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Mon language

The Mon language (ဘာသာ မန်; မွန်ဘာသာ) is an Austroasiatic language spoken by the Mon people, who live in Myanmar and Thailand.

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Monday

Monday is the day of the week between Sunday and Tuesday.

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Mongolian language

The Mongolian language (in Mongolian script:, Mongɣol kele; in Mongolian Cyrillic: Монгол хэл, Mongol khel) is the official language of Mongolia and largest-known member of the Mongolic language family.

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Muhammad

Muhammadfull name Abū al-Qāsim Muḥammad ibn ʿAbd Allāh ibn ʿAbd al-Muṭṭalib ibn Hāshim (ابو القاسم محمد ابن عبد الله ابن عبد المطلب ابن هاشم, lit: Father of Qasim Muhammad son of Abd Allah son of Abdul-Muttalib son of Hashim) (محمد; – 8 June 632 CEElizabeth Goldman (1995), p. 63, gives 8 June 632 CE, the dominant Islamic tradition. Many earlier (mainly non-Islamic) traditions refer to him as still alive at the time of the invasion of Palestine. See Stephen J. Shoemaker,The Death of a Prophet: The End of Muhammad's Life and the Beginnings of Islam, University of Pennsylvania Press, 2011.) is generally regarded by non-Muslims to have been the founder of Islam, and almost universallyThe Ahmadiyya Muslim Community considers Muhammad to be the "Seal of the Prophets" (Khātam an-Nabiyyīn) and the last law-bearing Prophet but not the last Prophet.

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Navajo language

Navajo or Navaho (Navajo: Diné bizaad or Naabeehó bizaad) is a Native American language of the Athabaskan branch of the Na-Dené family, by which it is related to languages spoken across the western areas of North America.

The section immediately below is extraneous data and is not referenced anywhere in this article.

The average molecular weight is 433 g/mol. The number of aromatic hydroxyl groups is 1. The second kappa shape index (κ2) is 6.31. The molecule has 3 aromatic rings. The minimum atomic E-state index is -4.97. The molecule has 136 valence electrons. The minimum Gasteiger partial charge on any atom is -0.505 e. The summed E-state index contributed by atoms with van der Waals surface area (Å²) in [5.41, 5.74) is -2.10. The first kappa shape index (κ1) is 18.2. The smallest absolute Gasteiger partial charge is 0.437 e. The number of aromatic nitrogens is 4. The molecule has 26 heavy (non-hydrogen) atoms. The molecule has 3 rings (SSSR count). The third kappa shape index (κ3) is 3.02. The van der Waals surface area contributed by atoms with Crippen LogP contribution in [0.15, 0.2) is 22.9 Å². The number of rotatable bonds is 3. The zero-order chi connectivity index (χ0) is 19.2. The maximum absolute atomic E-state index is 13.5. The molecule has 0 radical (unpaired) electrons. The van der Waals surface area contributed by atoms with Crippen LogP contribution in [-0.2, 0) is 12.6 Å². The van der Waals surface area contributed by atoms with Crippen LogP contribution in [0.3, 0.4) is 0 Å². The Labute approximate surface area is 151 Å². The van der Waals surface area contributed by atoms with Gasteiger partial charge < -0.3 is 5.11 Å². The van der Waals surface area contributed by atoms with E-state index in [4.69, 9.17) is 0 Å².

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Neapolitan language

Neapolitan (autonym: (’o n)napulitano; napoletano) is the language of much of southern continental Italy, including the city of Naples.

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Nepali language

Nepali or Nepalese is an Indo-Aryan language.

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Nominative case

The nominative case (abbreviated) is one of the grammatical cases of a noun or other part of speech, which generally marks the subject of a verb or the predicate noun or predicate adjective, as opposed to its object or other verb arguments.

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Norse mythology

Norse mythology is the body of mythology of the North Germanic people stemming from Norse paganism and continuing after the Christianization of Scandinavia and into the Scandinavian folklore of the modern period.

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North Germanic languages